For those not living in the Seattle area (who would find this a statement of the obvious), it snowed last night! It had flurried a bit all day, and then finally started accumulating just before four. The roads were already clogged with everyone who left work at three to beat the storm, and the weather reports were daunting (and mostly wrong), calling for plenty more snow, a brief warm spell, and then freezing temperatures starting around eight. Everyone who wasn't already sitting in their car decided to beat the ice, and joined the traffic mess. People are so disfunctional about the weather/traffic vortex here.

Kevin was very impressed with the traction control on his mustang, but still couldn't get up the short hill that exits his parking lot, so I went to pick him up a few miles away in Redmond. The drive took an hour and three minutes. There was about two inches of snow on the ground (almost enough to cover the grass), but people were very intimidated by it, and the typical gridlock was complicated by a lot of poor decision-making. I had NPR on, the snow was so pretty on the trees and blackberry brambles, and it was fascinating to watch people, so blood pressure stayed low and I got there to pick him up faster than I expected.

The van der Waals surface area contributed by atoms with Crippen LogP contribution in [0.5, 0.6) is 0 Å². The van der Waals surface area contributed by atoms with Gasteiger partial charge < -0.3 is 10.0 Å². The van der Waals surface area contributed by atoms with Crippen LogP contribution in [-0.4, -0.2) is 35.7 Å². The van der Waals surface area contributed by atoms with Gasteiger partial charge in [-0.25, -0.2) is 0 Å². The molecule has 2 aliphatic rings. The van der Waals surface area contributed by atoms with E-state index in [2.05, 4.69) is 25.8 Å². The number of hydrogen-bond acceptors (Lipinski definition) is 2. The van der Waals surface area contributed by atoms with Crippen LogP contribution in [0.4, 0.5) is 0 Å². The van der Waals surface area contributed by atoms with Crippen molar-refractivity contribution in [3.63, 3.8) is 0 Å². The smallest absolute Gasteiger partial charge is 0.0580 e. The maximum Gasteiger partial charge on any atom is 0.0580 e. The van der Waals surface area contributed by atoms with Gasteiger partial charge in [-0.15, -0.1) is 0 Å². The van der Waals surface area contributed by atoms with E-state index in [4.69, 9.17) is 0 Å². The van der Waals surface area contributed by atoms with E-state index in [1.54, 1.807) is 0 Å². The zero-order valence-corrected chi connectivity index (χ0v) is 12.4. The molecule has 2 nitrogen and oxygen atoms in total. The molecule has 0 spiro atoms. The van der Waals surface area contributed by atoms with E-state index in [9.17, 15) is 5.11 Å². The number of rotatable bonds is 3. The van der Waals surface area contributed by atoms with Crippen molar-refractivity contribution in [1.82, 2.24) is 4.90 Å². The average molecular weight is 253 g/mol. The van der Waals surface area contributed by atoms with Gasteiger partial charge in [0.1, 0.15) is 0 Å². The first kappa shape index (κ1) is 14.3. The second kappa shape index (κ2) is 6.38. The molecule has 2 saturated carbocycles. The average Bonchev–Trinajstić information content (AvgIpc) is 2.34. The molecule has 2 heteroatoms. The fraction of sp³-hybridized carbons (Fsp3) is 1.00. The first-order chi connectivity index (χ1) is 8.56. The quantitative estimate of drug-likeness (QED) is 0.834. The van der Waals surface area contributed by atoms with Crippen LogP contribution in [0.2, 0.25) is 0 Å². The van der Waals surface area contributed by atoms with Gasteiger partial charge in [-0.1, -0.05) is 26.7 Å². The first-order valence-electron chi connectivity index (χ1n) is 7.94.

I had my camera with me, so here's the pretty snow on the trees by Marymoor park. That area is extremely well lit, so I didn't use a flash. The pink tinge is from all of the brakelights in front of me.

And then here's the tree outside our front door once we got home:

Today, the snow has been melting, but everyone's working from home to be "on the safe side."

The heel is turned!

January 09, 2007